In addition to this, I remove any large gradients to help with tiling. I squeeze as much detail out of the exported texture data and into the height/normal as possible and spend a decent bit of time working on the roughness maps (if needed). This is done using the albedo in combination with the roughness node generator, masks, and levels until I have something that looks similar to the reference. 

When out doing your photogrammetry, I would highly recommend taking a couple of reference shots of how the sun interacts with the surface (e.g., the roughness/glossiness amount), these can be really useful for making sure your roughness looks “correct”.


For these images, I used Marmoset Toolbag, I set up a scene that has a timeline, each frame in the timeline has different views, models, and lighting setups in it. This allows me to quickly swap out the materials and then scrub the timeline to capture various material presentation images.

The scene is very simple: basically a half-sphere and some subdivided planes behind it. I use Displacement or Tessellation (depending on the Toolbag version) to give the surface depth and use a relatively simple lighting setup of a skydome and some directional lights to add light and shadow. Sometimes, I add an area or a spot light to help fill in dark areas.

Finding the right lighting balance is hard as it's very subjective, some people like more contrasty lighting, some love blue and orange, and some – more muted palettes. I like a bit of contrast, so I work this way more. I use the settings in the lights to soften the shadows (in Toolbag 3 I think it’s called Width and Height and in Toolbag 4 it's under Area/Shape, I use a sphere type and then adjust the diameter to my liking). I think this is important as really harsh shadows can look odd depending on the type of lighting you are trying to create.

For two of the image presentation frames in the timeline, I added some basic props that are mainly there to cast object shadows onto the surface. A good friend of mine, Adam Dudley, had used a light gobo on his materials presentation images, and I wanted to try it. I wanted to have more control, so rather than use a gobo texture, I decided to place actual objects in the scene (in most cases there are just floating in space off-screen), having shadows run over your surface helps break it up but more importantly, it helps show off the height and shape of the surface as the shadow gets distorted by it.

Lastly, I generally add a bit of “film” noise in post-processing (but only in the dark areas). I like this but I know it’s not to everyone’s taste. I added a very subtle bit of sharpening and tweaked the exposure if needed, but that’s about it.

The Photogrammetry Workflow Advantages

For me, there are two main advantages: speed and quality/realism.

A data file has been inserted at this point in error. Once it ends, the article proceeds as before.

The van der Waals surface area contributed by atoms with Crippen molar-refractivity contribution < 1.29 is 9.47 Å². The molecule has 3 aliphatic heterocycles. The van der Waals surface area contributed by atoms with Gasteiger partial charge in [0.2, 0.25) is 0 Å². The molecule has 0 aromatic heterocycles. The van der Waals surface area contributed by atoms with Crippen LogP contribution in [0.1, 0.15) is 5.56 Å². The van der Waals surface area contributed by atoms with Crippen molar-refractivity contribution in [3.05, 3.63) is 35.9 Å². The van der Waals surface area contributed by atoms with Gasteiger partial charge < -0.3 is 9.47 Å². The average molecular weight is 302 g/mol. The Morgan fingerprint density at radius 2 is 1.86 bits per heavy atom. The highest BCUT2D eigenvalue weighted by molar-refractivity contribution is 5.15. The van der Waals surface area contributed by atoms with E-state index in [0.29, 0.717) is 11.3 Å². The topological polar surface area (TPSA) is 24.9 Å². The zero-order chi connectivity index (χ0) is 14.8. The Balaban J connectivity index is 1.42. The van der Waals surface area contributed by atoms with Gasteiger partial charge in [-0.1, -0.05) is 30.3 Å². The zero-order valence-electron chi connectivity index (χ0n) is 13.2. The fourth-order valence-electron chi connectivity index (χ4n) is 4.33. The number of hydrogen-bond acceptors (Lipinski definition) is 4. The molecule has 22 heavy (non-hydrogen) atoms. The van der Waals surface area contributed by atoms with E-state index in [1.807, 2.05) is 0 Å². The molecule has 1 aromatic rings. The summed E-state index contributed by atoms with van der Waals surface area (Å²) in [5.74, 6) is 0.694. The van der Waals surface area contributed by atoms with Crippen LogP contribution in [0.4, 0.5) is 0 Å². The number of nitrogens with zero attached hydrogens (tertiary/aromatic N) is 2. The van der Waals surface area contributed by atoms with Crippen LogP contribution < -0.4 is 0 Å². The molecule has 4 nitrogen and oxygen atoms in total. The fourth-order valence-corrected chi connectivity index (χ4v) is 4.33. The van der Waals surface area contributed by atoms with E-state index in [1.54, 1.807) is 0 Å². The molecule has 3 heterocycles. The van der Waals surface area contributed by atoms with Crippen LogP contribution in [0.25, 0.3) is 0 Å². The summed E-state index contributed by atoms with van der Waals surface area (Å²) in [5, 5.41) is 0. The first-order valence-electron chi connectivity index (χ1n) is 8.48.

I don’t spend that much of my day making materials, but even though I don’t do it regularly, I have managed to get my material generation time down to around half a day to two-thirds of a day per material, including photo capture time (simple noisy materials without a pattern are usually even faster). The capture time doesn't include RealityCapture processing time, I process this overnight or on a second PC, and travel time. Most of my materials are local, and I usually capture 8 or more materials at a time, when you take 2-3 hours traveling/walking and divide it by 8, it does not add up to much.

As for quality/realism, if captured correctly, materials are very accurate both in colour and shape. Basically, it’s a very close representation of its real-world counterpart, so the output quality and realism can be high.

However, compared to a Substance 3D Designer material, photogrammetry materials are more difficult to “art direct” or make variations of. Tools like ArtEngine can be used to generate variations (mutations) of a real-world material, but the quality of this output varies massively depending on the type of material you are trying to make. Like most tools in game and movie development, neither process is best 100% of the time, in my opinion. Sometimes, it will be better, faster, and easier to use photogrammetry, other times it would be better to invest a bit more time and have the flexibility of more generative software, like Substance 3D Designer.

As for bottlenecks, obviously, there is the capture and processing time, but these will change and improve as PCs and software evolve. I think that at the moment, the biggest issue is tiling, tidying up materials, and making variations. The software available now is great (a huge improvement on what we had 3-4 years ago), but there is still so much more that could be added to improve this part of the process and open up a whole world of new opportunities.

If anyone wants to see more of my work, watch my tutorials on YouTube or check out my ArtStation, Twitter, or Instagram.

Lastly, I wanted to say that I have enjoyed reading many articles on 80 Level over the years, so thank you to everyone from the community that has shared/contributed and thanks to all the team at 80 Level for their hard work!

CB3DART, 3D Artist

Interview conducted by Arti Burton